Putting the fun back in C with unity builds
In last month’s post I mentioned that in my opinion, the holy grail of
programming is C with classes. There is something incredibly fun about
programming in C that other languages just don’t have, but I will admit
that what it is missing are classes. You can work around this by using
structs and function pointers, but it’s just … not the same.
There is of course C++, the one true successor to C that adds classes. We are now dealing with instances, references, namespaces and what not. Writing clean C++ code is often an exercise in what I call “keeping the compiler happy.” So Brian (pictured on the right) and me decided to start using it in a more hackish way, if only to put the fun back in C.
So, I’m working on this project, and the codebase quickly grew to a couple of thousand lines of code. Nothing special there, as even hobby projects are easily 10k LoC or 50k LoC or more. My aging computer is taking longer and longer to build the code, up to the point where I just wish I had a C++ interpreter rather than a compiler.
“My code is compiling.”
The idea of C/C++ is that you write multiple translation units and compile those into object files. The header files just have declarations, the C source files contain the implementation. The linker will combine the object files to create the final executable. Rebuilding a project should be fast because only those objects for which you changed code need recompilation. In practice, it takes quite some work to get the job done. On top of that, in C++ the headers contain lots of code because of templated classes. All those headers need to be parsed and compiled over and again. Building becomes a chore, even if you only include what you truly need.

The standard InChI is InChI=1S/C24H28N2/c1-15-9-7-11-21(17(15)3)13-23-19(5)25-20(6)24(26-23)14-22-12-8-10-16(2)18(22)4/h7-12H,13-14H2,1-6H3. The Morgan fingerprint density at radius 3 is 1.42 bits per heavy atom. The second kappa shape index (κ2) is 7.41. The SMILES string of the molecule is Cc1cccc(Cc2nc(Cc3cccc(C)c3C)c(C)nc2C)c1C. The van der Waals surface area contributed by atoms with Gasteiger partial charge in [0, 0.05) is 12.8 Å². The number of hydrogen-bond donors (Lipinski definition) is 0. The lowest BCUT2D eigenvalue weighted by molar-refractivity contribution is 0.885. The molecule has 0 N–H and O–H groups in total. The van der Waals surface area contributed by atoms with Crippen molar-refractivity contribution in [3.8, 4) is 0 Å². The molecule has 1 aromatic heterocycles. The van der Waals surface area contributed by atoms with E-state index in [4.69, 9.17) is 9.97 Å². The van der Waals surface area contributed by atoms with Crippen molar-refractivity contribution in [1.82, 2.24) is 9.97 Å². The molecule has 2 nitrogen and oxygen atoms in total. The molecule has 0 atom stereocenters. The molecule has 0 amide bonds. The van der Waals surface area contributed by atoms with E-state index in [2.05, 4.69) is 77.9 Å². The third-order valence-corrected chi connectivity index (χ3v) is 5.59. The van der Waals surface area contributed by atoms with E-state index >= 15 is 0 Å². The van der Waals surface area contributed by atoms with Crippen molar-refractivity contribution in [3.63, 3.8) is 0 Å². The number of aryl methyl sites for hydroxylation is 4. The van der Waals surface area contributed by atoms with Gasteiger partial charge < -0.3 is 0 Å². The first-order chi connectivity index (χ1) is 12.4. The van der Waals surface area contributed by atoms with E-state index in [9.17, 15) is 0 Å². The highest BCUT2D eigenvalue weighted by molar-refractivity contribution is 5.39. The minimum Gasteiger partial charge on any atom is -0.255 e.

Enter the “unity build” system. Also known as a major hack, unity builds bring compile times back from minutes to near instant at best, and seconds at worst. How is this possible? That endless stream of C++ headers, we are only going to build that once. Even on my aging computer, the compiler is surprisingly fast at doing stuff only once.
How to setup a unity build system
For a unity build, we are not going to write any traditional header files.
Writing header files is just a chore, and considered a waste of time as
they don’t serve any real purpose in a unity build system. Instead, if you
need a struct or class, just put it in the top of the
file. Any typedefs global to the project may go into a single header named
types.h, but unlike traditional C, these headers are never included in
every source file. No need to worry about any standard includes either; just
write straight C code into the unit. Each unit is included into a master
file for the project. That master file is the only file that is fed to the
compiler, and it will build surprisingly fast.
// master.c #include <stdlib.h> #include <stdio.h> #include "types.h" #include "debug.c" #include "mycode.c" #include "main.c" // end
The easiest way of using a unity build system is for new projects.
Converting existing codes can be tricky. A reason for this is that
the order of includes is more important than ever, and there are no
include guards. Another reason is that all static symbols now appear
in a single flattened namespace. You can’t use
static at the unit
level in a unity build system. Choose your (static) symbol names wisely;
prefix them with the unit name, for instance.
The unity build system doesn’t help in creating reusable code. It is for this
reason that schooled C programmers say it’s a total hack job. That may be so,
but it is a complete joy to bang in
make and instantly see the shell prompt
return—ready to run that code and take it for a test drive. It gives a
spin to C, nearly turning it into a scripting language.
It puts the fun back in C. Maybe we’re not supposed to do it this way, but maybe that’s why it’s so much fun.